That said, when Jimmy attempts a fast solo they lack any subtlety or control and he invariably messes up very quickly. Just taking a small selection of a few of the errors from one solo from Heartbreaker as an example, multiple errors  9:31 to 9:34,  more individual errors 10:09, 10:13, 10:23, multiple errors 10:30 to 10:32 etc etc. But this has a very high degree of difficulty and, unlike Since I've Been Loving You at 02 '07 above, at least he's having a go at the complex stuff. I also think some of his slower solos were still pretty effective at this time, ie No Quarter 31:50 to 32:16, and these also have the benefit of giving his vibrato time to breathe and be heard properly.
 
So, for me, despite still being nowhere near early 70s level, Page and Plant 98 is probably at or near the best I've heard Jimmy since the late 70s, although that's not saying a great deal.
 
PS -  To the previous poster, I'm sure there are plenty of people here who have played to audiences (in my case VERY low level stuff in the 70s) without feeling the need to broadcast it in order to somehow add credibility to their comments. And no - the irony isn't lost on me:D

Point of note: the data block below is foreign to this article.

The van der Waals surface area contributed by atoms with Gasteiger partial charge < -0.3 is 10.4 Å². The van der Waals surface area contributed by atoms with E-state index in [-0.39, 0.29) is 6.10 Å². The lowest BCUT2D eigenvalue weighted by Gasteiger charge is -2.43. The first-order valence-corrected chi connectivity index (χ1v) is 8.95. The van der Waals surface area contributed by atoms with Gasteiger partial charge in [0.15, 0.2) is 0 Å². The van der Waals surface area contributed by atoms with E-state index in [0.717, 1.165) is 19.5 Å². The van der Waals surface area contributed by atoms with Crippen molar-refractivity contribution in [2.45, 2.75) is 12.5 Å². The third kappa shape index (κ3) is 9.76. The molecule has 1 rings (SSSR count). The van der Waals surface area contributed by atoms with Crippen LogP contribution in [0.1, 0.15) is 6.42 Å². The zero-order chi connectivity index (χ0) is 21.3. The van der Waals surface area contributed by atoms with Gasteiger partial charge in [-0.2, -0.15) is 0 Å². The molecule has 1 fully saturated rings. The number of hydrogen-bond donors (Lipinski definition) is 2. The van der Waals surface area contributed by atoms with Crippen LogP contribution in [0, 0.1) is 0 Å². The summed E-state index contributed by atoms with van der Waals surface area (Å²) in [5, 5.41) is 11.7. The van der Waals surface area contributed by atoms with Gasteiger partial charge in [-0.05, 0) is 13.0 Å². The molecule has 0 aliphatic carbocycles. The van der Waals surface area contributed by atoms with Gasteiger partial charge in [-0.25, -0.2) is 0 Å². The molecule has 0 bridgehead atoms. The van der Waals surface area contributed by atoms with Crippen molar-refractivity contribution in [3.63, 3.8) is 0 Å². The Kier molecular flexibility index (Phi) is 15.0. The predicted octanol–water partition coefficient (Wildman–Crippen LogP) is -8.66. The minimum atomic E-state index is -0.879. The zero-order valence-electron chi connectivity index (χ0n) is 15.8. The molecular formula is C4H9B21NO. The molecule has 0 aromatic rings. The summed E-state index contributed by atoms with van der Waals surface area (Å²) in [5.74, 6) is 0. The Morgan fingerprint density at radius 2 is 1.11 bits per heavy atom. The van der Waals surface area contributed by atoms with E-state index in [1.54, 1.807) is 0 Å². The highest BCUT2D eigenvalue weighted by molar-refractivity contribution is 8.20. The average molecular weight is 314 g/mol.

Hi there :D 

You listed errors you're hearing in Jimmy's playing.  (Not saying I disagree with ya) Are you wishing to hear a
clone from the studio album, or are you picking a certain live version of a song and believing he should play it
that way for every appearance - and if he doesn't - then it's classified riddled with mistakes?

When it comes to live sometimes an imperfection to one pair of ears could be something  cool sounding to
another pair. I get that there are fundamentals in every song that regardless of what and where some aspects
have to be played a certain way or the song just doesn't sound right.  A complete f*ck up is different then a slight
variation on a solo from one night to another or from tour to tour.  How does somebody name the errors off  No
Quarter
  live? Hahaha. I ask because with live playing and Zeppelin you're always going to get 'errors' with Jimmy